• KW

      January is a slow month for most service jobs (restaurants, taxis, clubs) because they’re tired and broke from the holidays. People just aren’t going out much. You could make the rides on Uber free but people aren’t going to use them if they don’t have anywhere to go. This is just a test Uber is doing to see if they can get away with paying their drivers less. I hope a large UberExodus is coming!

  • Atl

    Savannah from from 1.50 to .85

  • Anthony Phan

    People usually say that if you do not like the job that pay you little, then just quit (remember story about those McDonald employees want to make $15/hr minimum to flip burgers.) I guess those big bosses at Uber and Lyft think about their drivers same way! They send out text and emails thanking their partners and screw them no more than 24 later. Of course, there are smart people (like me) would stop driving altogether or choose selective driving only, whereas there are many not so bright or desperate people try to make end meets. But by no mean, driving people around requires same skills as flipping burger! It is a very demanding and stressful job with potential deadly consequences, including lawsuits from injured/dead riders. Unless people smart out and refuse to drive unless they average out to $20/hr, these Uber and Lyft boss can lower to $.50/mile and still plenty driving for them.

    • holygoat

      Uber has the right to set their rates. Drivers have the right to accept them or not. I’ve chosen not to accept them.

  • Bella

    As a driver for Uber in LA – CA, I have only one-word comment: ADIOS UBER !

  • ILOVE138

    Is Uber not concerned with the fact that as driver pay decreases, driver quality will decrease?

    • I think that’s the real question, pay has been on the decline for 2 years though. Wonder what the breaking point is.. therideshareguy.com/will-uber-ever-run-out-of-drivers/

      • If your broke, ran out of UI benefits and had a late model car that qualifies even $.70 a mile isn’t the breaking point.

        People doing it full-time have to include all expenses incurred.

        I do it part-time as I believe Harry does but I have a second job(s) while Harry runs this site. I need my car to do my other work, so I was paying for it before doing ride share and I’ll paying for it likely after I quit doing ride share, I don’t include it.

        In fact even with reduced activity in my other job it’s still enough to pay most of my automotive expenses.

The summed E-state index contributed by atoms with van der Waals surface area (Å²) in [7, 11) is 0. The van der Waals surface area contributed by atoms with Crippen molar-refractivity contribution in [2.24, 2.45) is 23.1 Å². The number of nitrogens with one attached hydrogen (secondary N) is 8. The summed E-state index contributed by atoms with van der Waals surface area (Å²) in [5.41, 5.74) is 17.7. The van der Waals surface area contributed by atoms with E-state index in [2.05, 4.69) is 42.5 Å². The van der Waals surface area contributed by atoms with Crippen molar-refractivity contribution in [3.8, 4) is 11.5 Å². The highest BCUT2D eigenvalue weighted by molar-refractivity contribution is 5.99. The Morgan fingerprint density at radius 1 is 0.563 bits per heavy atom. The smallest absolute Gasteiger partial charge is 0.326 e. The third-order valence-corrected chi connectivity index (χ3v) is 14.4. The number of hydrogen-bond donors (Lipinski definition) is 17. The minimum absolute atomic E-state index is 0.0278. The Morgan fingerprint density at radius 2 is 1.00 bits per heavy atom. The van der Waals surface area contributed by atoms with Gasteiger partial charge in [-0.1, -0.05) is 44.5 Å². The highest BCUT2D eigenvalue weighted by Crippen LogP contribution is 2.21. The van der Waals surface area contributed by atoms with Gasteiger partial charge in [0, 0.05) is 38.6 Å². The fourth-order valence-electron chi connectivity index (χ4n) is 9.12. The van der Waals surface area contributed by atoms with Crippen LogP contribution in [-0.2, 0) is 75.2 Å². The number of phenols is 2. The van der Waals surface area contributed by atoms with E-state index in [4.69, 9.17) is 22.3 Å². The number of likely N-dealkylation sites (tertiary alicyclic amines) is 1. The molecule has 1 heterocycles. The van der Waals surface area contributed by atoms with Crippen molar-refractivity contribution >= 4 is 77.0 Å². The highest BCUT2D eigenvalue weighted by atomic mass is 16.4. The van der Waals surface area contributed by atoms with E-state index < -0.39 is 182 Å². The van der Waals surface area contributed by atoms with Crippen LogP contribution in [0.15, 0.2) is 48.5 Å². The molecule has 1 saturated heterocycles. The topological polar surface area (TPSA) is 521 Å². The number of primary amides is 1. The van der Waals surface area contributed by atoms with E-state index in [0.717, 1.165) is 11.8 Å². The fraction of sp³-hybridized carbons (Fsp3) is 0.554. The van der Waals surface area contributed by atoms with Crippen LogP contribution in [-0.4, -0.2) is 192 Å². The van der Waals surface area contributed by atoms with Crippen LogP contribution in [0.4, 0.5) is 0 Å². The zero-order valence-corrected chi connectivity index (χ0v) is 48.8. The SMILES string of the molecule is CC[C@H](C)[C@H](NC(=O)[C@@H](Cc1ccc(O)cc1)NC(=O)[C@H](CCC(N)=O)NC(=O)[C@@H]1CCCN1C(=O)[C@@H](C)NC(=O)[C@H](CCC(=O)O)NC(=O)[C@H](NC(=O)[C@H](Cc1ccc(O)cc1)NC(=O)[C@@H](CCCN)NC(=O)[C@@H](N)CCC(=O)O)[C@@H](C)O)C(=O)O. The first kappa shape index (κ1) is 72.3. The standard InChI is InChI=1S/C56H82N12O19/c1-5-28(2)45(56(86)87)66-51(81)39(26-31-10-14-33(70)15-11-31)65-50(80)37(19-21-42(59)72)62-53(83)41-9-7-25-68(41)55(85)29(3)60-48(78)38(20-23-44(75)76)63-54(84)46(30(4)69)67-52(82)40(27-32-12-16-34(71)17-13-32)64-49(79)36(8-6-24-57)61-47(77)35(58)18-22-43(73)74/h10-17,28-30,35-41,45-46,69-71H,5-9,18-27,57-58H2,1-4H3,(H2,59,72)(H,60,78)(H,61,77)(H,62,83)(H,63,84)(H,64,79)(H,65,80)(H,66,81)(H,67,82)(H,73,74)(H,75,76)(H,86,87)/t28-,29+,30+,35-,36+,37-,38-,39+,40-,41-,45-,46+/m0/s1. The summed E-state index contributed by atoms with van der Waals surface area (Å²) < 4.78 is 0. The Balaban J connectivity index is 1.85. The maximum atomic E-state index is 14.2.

• Frank

        Most my rides say they are switching to lyft cause of how often uber changes its fare at least with lyft they know what to expect

  • KW

    I do a fair amount of $4.65 rides, especially around colleges. This price cut doesn’t lower the price at all for these rides. Thanks Uber for creating the ultimate lose-lose.

  • renrag

    In San Diego Uber slashed rates by 30%! I drove my butt off this weekend and barely made enough to make my weekly lease payment. I might be able to buy lunch one day with the rest of my pay for this week…

    Like I’m sure a lot of people are, I’m pissed.

    • can’t blame you.

    • Start donating plasma to compensate until you can find a better solution. Twice a week you would make enough to cover at least half of your lease payment.

      I can also get you work as a merchandiser if you interested.

    • PhilTheBiker

      What’s crazy is that people in Detroit people are only at $0.30 per mile and if you put your driver app over Detroit you’ll find all kinds of people driving for that rate!

      My idea is two fold now that I see this.
      1) get taxi drivers to quit because they can’t make money.
      2) get drivers who only have a 20% cut drop out in favor of drivers who now have a 25% cut.

      Once taxi’s are almost all but gone and the 20%’ers are almost all but gone, and the government decides that we are employees, then Uber is the new Taxi service and will raise their rates and make their investors money.

      That’s just my current speculation. I’ve been a driver for about 11 months now.

  • John

    Why is my post not being shared? Why does it keep coming up as Spam detected?

    • I see it. Ask away, but don’t include links. Those tend to get spammed.

  • rgrandall

    My very first week with Uber in December I hit one of their so-called $35/hr guarantees (Ha!, read $26/hr after they take their cut) and did well for that one week … but made only $13.70/hr net based on actual fares … before paying for gas, insurance and my car. Now they’ve cut the base fares and that will drop commensurately.